Children love hummingbirds! With Wings that normally beat up to 78 times per second (and can beat as fast as 200 times per second), hummingbirds have an almost magical charm. But Hummingbirds aren't just playful creatures. Hummingbirds are pollinators and therefore play a critical role in the environment.
Our Hummingbird Feeder Activity Kit provides all of the materials you need for each participant to assemble their very own feeder. First they build a gorgeous flower craft around a special tube that will hold the "nectar". Hang the feeder outdoors and watch as hummingbirds are attracted to the red and orange colors and extract the nectar with their long bills. A great craft AND a real, functional hummingbird feeder!
Ages 5 & up.
Unit Goals & Concepts:
- Introduce participants to the wonderful and amazing attributes of hummingbirds.
- Understand how and why hummingbirds are able to fly differently from all other birds and why this is important.
- Learn about hummingbirds role in pollination and the food web.
- Create a beautiful and functional craft!
- Custom die-cut 2 piece flowers.
- Chenille stem to represent Stamens with Anthers.
- Nectar tubes and instructions for how to make "nectar".
- Our Exclusive Activity Guide provides instructors with all of the information they need to teach children about Hummingbirds and detailed instructions for how to make the feeder.
General: National Science Education Standard NS.K-4.3 and NS.5-8.3 Life Science.
Content Standard C: The Characteristics of Organisms (K-4)
Each plant or animal has different structures that serve different functions in growth, survival, and reproduction.Organisms have basic needs. Organisms can survive only in environments in which their needs can be met.
Organisms and their Environments (K-4)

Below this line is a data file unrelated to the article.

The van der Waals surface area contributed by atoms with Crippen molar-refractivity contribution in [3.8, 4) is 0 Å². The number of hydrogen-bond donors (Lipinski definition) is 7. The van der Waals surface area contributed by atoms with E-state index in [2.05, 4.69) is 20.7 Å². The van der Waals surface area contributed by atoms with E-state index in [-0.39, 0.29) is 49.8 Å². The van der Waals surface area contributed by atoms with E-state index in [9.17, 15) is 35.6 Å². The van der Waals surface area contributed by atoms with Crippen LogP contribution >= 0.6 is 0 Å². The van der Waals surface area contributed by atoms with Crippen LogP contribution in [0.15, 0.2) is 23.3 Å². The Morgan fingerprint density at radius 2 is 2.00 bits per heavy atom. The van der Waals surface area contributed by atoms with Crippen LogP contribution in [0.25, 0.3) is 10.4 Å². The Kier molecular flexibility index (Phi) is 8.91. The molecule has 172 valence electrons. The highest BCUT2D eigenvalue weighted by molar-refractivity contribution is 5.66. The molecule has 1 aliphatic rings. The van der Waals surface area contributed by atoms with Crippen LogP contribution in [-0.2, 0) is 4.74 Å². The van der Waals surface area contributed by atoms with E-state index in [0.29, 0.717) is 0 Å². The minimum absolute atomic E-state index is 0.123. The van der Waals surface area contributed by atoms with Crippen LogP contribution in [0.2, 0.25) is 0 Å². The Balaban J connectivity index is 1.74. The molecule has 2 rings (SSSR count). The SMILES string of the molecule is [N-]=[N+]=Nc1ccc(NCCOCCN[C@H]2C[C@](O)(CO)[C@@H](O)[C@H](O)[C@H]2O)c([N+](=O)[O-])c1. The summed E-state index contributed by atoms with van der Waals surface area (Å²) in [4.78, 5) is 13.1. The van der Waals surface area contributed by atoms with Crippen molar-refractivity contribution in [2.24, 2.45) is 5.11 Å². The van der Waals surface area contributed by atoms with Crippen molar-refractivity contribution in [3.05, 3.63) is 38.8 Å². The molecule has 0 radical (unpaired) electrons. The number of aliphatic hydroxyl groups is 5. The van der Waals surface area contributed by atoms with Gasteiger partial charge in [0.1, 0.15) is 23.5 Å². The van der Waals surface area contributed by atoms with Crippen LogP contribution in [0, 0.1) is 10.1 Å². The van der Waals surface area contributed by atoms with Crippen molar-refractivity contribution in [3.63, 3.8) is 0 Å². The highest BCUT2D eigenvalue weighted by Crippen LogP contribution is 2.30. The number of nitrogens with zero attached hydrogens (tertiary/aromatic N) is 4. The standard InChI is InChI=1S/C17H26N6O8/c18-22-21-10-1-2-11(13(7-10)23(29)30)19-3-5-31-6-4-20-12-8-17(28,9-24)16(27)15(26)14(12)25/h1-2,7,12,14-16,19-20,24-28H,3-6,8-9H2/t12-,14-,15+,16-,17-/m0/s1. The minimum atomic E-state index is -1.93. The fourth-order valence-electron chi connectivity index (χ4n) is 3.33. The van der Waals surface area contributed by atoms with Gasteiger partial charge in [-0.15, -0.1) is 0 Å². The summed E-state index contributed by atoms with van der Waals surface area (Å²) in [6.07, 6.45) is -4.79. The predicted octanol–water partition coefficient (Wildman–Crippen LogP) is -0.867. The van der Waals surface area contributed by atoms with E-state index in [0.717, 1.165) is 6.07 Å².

An organism’s patterns of behavior are related to the nature of that organism’s environment.
All animals depend on plants. Some animals eat plants for food. Other animals eat animals that eat plants.
Life Cycles of Organisms (K-4)
Plants and animals have life cycles that include being born, developing into adults, reproducing, and eventually dying.
Reproduction and Heredity (5-8)
The characteristics of an organism can be described in terms of a combination of traits. Some traits are inherited and others result from interactions with the environment.
Reproduction is a characteristic of all living systems; because no individual organism lives forever, reproduction is essential to the continuation of every species.
Specific (California standards):
(K.2a) Students know how to observe and describe similarities and differences in the appearance and behavior of plants and animals.
(K.2c) Students know how to identify major structures of common plants and animals.
(1.2a) Students know different plants and animals inhabit different kinds of environments and have external features that help them thrive in different kinds of places.
(1.2b) Students know both plants and animals need water, animals need food, and plants need light.
(1.4b) Record observations and data with pictures, numbers, or written statements.
(2.2a) Students know that organisms reproduce offspring of their own kind and that the offspring resemble their parents and one another.
(3.3a) Students know plants have structures that serve different functions in growth, survival, and reproduction.
(4.3c) Students know many plants depend on animals for pollination and seed dispersal, and animals depend on plants for food and shelter.